Newer, more rain-resistant varieties are gaining popularity among California cherry shippers, particularly early in the deal.
In its early-season Arvin deal, Stockton, Calif.-based Grower Direct Marketing LLC will lean more on its newer coral variety and less on the brooks variety this season, said Jimmy Williams, the company’s domestic and export sales manager.
The coral has a similar shape and color as the brooks, and is similarly lower in acid — though it does have a little more than the brooks. The advantage, Williams said, is in durability.
“It’s a stronger piece of fruit than the brooks,” he said.
Hanford, Calif.-based Flavor Tree Fruit Co., which markets fruit grown by Hanford-based Warmerdam Packing Co., has a test block on which, at any given time, it might be growing 40 varieties.
In 2010 another of those trial varieties, the Yosemite, a dark, very sweet cherry with brix expected to hit 20 or higher, will be making its debut in wide distribution after a trial run with customers last year, said Maurice Cameron, Flavor Tree’s president.
The Yosemite joins the Sequoia, another new proprietary Flavor Tree variety now in wide production.
When analyzing which test varieties will make the cut, hardiness counts for a lot, Cameron said.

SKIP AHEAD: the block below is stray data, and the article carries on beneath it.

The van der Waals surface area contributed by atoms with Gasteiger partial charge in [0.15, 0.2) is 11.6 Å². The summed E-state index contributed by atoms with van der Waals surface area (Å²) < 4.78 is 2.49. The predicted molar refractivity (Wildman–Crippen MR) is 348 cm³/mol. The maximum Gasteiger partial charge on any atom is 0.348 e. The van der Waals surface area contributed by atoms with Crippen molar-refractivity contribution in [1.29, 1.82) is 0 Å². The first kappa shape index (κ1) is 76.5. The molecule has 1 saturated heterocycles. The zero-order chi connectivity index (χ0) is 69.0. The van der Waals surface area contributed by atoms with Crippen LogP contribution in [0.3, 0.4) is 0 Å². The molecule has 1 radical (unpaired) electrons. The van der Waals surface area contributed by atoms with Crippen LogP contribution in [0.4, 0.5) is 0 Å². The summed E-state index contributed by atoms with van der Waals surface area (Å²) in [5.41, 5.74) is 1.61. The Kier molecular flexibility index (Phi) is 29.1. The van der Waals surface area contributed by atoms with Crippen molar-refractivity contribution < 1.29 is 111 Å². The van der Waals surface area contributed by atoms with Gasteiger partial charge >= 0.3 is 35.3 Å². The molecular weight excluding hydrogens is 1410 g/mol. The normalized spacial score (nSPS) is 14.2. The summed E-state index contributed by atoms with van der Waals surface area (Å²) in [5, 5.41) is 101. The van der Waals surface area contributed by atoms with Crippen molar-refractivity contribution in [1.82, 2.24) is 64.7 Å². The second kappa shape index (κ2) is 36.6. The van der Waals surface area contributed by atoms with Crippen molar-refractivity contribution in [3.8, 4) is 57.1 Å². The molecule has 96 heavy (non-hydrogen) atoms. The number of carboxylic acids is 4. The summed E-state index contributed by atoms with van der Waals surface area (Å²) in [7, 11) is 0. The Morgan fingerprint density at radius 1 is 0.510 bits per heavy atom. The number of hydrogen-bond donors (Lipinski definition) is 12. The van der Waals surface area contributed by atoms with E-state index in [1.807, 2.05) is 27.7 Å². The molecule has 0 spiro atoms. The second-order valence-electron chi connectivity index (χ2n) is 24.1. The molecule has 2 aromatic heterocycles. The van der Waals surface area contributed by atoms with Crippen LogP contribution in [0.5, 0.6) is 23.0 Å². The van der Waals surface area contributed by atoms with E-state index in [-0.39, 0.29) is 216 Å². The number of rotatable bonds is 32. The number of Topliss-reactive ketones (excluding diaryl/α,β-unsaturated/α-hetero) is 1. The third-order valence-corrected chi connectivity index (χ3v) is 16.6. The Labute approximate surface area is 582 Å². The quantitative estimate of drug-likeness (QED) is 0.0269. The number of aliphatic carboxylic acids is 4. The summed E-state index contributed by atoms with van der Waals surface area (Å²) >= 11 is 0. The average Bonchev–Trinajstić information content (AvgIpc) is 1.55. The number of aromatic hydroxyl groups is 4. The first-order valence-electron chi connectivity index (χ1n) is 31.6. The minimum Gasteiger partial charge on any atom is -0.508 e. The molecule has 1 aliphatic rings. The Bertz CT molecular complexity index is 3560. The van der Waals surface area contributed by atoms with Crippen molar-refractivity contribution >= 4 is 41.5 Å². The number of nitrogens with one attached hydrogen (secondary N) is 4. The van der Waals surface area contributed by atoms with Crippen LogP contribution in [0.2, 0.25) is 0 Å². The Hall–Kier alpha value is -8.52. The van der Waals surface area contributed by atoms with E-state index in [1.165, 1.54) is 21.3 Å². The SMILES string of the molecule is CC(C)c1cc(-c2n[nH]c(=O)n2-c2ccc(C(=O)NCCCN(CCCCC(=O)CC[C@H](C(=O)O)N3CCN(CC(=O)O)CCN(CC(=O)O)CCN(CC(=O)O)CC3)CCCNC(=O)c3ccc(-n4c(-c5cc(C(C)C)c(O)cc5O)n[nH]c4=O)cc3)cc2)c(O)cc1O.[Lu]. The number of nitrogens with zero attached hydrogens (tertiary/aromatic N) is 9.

“Rain-resistance is a big deal,” he said. “These are early cherries, so there can be rains, and in the event there are, we don’t want to lose the whole crop.”
With rain-resistant newer varieties, growers may lose 15% of the crop after a particularly heavy storm, Cameron said. Another early variety, the brooks, on the other hand, could suffer 80% losses from the same storm, and 80% essentially means 100%, since the few cherries left on trees aren’t worth the price of the labor it takes to pick them, he said.
For that reason, in two different blocks this year, Flavor Tree has grafted brookses over to Sequoias, Cameron said.
Another reason is that Sequoias are a lot cleaner on average than brookses, with fewer defects in the field, he said.
With young trees maturing and new trees being planted, Sequoia production continues to increase significantly for Flavor Tree, Cameron said.
Traver, Calif.-based Scattaglia Growers & Shippers will kick the season off with brookses and tulares, then add rainiers, royal rainiers, garnets and bings later in the deal, said Dave Parker, marketing director.
While bing is king for Scattaglia, as it is for more California shippers, all varieties have their place, Parker said.
“We start strong with brooks, get stronger with tulares and stronger still with bings,” he said. “They’re all good varieties if you pick them at the right time.”
Royal rainiers are very similar to rainiers, Parker said. The addition of them has given Scattaglia a way to extend its California rainier season, he said.
In 2009, Fridley, Minn.-based Roland Marketing shipped Green Giant-branded California cherries on a test basis.
This season, in its first year as a shipper with a full-fledged California program, the company will ship bings, brookses, tulares and other dark varieties and a few rainiers, said Joan Tabak, sales manager.
While the company’s offerings are wide, there’s no question about which variety will get top billing, Tabak said.
“Obviously, bing is the favorite,” she said.
Brookses, however, will be the first variety out of the gate for Roland, most likely in a light way around April 20-22, followed by heavier volumes the first week of May, Tabak said.